VB6 project (VBP) file changes upper/lowercase among computers

Posted on 2009-04-21
Last Modified: 2012-05-06
We check in our VB6 project on PC 1, and get it on PC 2.

When we want to run (F5) it on PC 2 VB6 says it cannot save the VBP file (which is readonly because not checked out). Strange because nothing changed, we only loaded the project and want to run it.

I checkout the VBP file and saved it to diff the changes, and on a few lines are changed the case is changed:

(See \ADO)
Repository version: Program Files\Common Files\System\ado\msado26.tlb
Working version: Program Files\Common Files\System\ADO\msado26.tlb

On both machines there is the same directory:
C:\Program Files\Common Files\System\ado

Another difference:
Object={5664FAD6-05FD-11D4-AABA-00105A6F87AB}#1.0#0; dxeditrs.dll
Object={5664FAD6-05FD-11D4-AABA-00105A6F87AB}#1.0#0; dxEditrs.dll

Both DLL's are installed with capital E, the filename is the same on both drives.

Object={6A24B331-7634-11D3-A5B0-0050044A7E1A}#1.7#0; dXDBGrid.dll
Object={6A24B331-7634-11D3-A5B0-0050044A7E1A}#1.7#0; dxdbgrid.dll

Object={F9043C88-F6F2-101A-A3C9-08002B2F49FB}#1.2#0; comdlg32.ocx
Object={F9043C88-F6F2-101A-A3C9-08002B2F49FB}#1.2#0; COMDLG32.OCX
and so on

Both PC's run VB6 SP6.

I hope someone can give me some information why VB6 changes cases of references and paths in the project file.


Question by:_Rene_
    LVL 16

    Expert Comment

    First of all... it sort of seems to be a fact of life with VB6 projects.  Even for projects I create on my machine, put in source safe from my machine, and reload from my machine, if I want to run the application, VB wants to save the file even if nothing has changed.

    Now logically, something that sort of does change every time a VB project opens is that it wants to update the ActiveX OCX/DLL links to match what ever is on the local machine.  I know this is something that has tripped us up before... create a project on one machine, load it on another machine with newer versions of an ActiveX OCX/DLL, then try to reload the project on the old machine and it fails to properly load because VB can't seem to "down grade" the OCX/DLL to what is on the older machine.

    As a guess (and this is sort of a guess), the reason VB wants to save the VBP file is because even if nothing has seemed to change, because it always attempts to update ActiveX links, the moment the VBP file is openned, it is immediately "dirty" because it attempted to update the ActiveX links.  As for the upper-case vs lower case, as a guess, perhaps the controls are registered on one machine with one case, and registered on the other machine in the other case.  If so, again, VB attempts to update the ActiveX links when the VBP is openned.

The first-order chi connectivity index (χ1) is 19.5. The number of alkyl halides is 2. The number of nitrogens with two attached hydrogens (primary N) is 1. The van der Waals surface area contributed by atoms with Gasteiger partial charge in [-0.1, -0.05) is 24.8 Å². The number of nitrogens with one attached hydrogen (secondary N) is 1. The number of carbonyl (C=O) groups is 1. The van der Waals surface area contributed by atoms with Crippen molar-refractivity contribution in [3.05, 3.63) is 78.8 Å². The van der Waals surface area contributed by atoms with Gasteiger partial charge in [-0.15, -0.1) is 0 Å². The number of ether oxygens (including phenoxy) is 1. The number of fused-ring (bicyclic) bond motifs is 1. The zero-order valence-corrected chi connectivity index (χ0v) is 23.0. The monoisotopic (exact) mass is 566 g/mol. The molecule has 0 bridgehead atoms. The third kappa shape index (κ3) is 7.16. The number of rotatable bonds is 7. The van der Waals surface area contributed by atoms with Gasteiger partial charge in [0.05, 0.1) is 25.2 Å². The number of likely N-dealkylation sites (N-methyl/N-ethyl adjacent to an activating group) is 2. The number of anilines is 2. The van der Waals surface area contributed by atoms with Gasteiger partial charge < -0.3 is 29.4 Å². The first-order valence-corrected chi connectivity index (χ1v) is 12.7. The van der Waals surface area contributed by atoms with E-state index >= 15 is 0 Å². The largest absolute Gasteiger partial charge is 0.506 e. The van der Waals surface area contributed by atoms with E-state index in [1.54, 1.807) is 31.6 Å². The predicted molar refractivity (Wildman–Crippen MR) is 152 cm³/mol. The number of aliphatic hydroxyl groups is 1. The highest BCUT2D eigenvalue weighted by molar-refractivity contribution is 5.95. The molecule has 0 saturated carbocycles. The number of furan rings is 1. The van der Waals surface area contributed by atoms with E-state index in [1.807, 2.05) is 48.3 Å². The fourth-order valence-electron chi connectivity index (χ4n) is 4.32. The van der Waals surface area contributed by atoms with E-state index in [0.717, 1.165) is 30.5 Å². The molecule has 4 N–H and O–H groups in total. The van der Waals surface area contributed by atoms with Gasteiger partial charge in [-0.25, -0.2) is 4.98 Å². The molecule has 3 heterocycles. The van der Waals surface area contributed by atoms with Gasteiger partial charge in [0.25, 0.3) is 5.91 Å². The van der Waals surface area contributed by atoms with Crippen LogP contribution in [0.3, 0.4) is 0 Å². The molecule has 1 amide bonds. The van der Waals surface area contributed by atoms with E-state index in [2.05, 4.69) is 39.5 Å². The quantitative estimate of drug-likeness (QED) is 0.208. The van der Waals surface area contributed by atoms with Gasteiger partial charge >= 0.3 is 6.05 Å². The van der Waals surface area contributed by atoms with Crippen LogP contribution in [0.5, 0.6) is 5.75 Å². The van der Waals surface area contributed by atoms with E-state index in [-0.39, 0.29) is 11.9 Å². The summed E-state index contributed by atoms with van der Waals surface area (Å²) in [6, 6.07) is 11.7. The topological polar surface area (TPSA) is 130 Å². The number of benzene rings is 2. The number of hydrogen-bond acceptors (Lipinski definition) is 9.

LVL 11

    Expert Comment

    Go to Tools|Options|Environment, there you will see some options for what VB6 should do when a program starts. If it is set to 'Save Changes', it will attempt to re-write the VBP file whether it has been changed or not -- I don't know why. You may be tempted to set it to 'Don't Save Changes' and handle the saving yourself, but I would caution against that as it is too easy to forget to save before running and end up losing work if something happens to make it crash. The safest option is to set it to prompt, in which case it will run an unchanged program without prompting but could become a bit of an annoyance if you're making changes and testing frequently.

    Author Comment

    It seems there is no solution for this problem other then 'live with it'.

    I am not sure if this is related to my other post about DynamicReports that marks all binary files dirty after a build.
    LVL 16

    Accepted Solution

    One of the things we do is to maintain two copies of the VBP.  One copy is the "developement" version that the programers are free to load.  It's "ok" if they mess that one up because of things like different versions of DLLs (a big issue if your project includes DLLs you've written yourself and therefore likely change all the time).  We then also maintain a "release" copy this is only ever openned from the "official" compiler machine.

    With this scheme, you're always safe allowing the "developement" version of the VPB from getting saved every time you want to do something, yet presurve binary compatibility and avoid undesired changes in your "release" copy.

    Author Comment


    Nice solution, but I don't see how to use your solution with source control because the 'free' VPB is not bound to it.

    LVL 16

    Expert Comment

    Keep the "free" VBP in source safe as well.  There isn't any reason why multiple VBPs can't exist in the same folder/source-safe.  But the idea is that even if someone else has it checked out at any given time, because it's an "unofficial" copy, you're always free to just make it writable on your local machine without worrying about overwritting someone else's code changes.

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